Article Periodicals » Materials Evaluation » Article
Design Detection in Art Objects Using the Dual-domain Technique

Radiography is usually the method of choice for the detection of hidden design details and discontinuities in art objects. However, infrared reflectography (IRR) and other techniques, such as IRR coupled with multi/hyperspectral imaging, are now equally important for the detection of overpaint, changes, and general pigment distribution. To maximize information extraction from the images, as well as attempt to optimize the operators’ image interpretation, the noise of the system should be minimized. The development of effective image noise removal techniques within both the spatial and frequency domains is an important research area in industrial radiographic testing. In this study, the dual-domain image denoising technique was used to improve hidden design details and discontinuity visualization from art object radiographs. The technique relies on generating the low and high frequency components of the image through bilateral filtering and removing noise from the low contrast component using the wavelet shrinkage technique. The proposed algorithm was successfully applied to radiographic images of cultural heritage objects. Improvements in the design detail visualization and discontinuity region detections were achieved while preserving object edge and fine detail imaging information. Improvements in the visualization of detailed design and discontinuities were observed while preserving the overall quality of the image with respect to contours and fine details on the surface of the objects. Evaluation of the collected images demonstrated that design details obtained using the dual-domain reconstructed images were better visualized. Experts reviewed opinions gathered from Level II radiography certificate holders. These experts showed that design details from the dual-domain reconstructed images were better visualized than from the original images. Different discontinuities were also better detected by the application of the technique to the images. The evaluation of the image quality enhancement shows that the pixel intensity increases almost four times through the proposed technique.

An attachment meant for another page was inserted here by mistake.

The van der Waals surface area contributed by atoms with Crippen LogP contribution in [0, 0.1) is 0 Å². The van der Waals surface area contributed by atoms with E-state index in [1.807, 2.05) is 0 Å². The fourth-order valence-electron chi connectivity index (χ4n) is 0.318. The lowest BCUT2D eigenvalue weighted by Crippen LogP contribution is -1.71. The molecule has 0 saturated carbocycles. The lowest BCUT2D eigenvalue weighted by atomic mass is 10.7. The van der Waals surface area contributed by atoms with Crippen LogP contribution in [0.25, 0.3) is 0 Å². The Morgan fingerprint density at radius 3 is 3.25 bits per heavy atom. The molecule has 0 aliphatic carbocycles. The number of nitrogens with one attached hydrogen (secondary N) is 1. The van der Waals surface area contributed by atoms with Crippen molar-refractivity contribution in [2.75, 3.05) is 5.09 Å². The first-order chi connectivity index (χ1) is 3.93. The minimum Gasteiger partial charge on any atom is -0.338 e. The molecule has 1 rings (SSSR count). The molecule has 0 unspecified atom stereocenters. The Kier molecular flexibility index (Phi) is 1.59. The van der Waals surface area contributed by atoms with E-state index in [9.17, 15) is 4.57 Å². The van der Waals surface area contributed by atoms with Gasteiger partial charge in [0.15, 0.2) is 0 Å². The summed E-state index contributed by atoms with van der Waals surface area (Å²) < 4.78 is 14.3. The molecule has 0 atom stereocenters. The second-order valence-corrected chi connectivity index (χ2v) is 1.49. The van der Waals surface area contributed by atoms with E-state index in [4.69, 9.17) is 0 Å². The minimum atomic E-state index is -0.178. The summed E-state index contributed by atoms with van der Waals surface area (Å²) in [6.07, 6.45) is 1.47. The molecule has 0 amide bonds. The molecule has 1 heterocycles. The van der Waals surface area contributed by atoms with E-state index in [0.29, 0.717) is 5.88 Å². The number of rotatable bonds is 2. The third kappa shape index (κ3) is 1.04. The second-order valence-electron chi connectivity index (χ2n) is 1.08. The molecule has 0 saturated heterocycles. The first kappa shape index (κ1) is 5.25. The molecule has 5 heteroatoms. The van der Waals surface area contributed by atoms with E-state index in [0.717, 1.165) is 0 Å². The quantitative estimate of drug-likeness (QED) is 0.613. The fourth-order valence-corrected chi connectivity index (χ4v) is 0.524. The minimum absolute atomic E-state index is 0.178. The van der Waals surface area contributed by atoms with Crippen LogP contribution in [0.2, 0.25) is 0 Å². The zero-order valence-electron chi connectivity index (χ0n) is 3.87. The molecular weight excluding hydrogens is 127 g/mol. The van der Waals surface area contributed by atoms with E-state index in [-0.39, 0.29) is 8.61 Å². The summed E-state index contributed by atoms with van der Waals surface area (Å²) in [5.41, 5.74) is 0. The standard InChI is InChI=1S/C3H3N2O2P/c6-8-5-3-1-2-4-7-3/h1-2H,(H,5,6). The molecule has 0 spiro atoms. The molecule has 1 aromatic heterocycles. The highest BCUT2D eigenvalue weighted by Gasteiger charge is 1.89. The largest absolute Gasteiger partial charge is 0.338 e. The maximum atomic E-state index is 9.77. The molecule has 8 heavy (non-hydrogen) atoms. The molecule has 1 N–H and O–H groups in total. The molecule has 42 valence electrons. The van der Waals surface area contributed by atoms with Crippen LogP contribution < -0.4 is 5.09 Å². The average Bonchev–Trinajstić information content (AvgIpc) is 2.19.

References

Bradley, David and Dudley Creagh (editors), Physical Techniques in the Study of Art, Archaeology and Cultural Heritage, Vols. 1 and 2, Elsevier, Amsterdam, The Netherlands, 2007.

Chatterjee, Priyam and Peyman Milanfar, “Is Denoising Dead?” IEEE Transactions on Image Processing, Vol. 19, No. 4, 2010, pp. 895–911.

Dabov, Kostadin, Alessandro Foi, Vladimir Katkovnik, and Karen Egiazarian, “Image Denoising by Sparse 3-D Trans-form-domain Collaborative Filtering,” IEEE Trans on Image Process, Vol. 16, No. 8, 2007, pp. 2080–2095.

Dong, W., G. Shi, and X. Li, “Nonlocal Image Restoration with Bilateral Variance Estimation: A Low-rank Approach,” IEEE Transactions on Image Processing, Vol. 22, No. 2, 2013, pp. 700–711.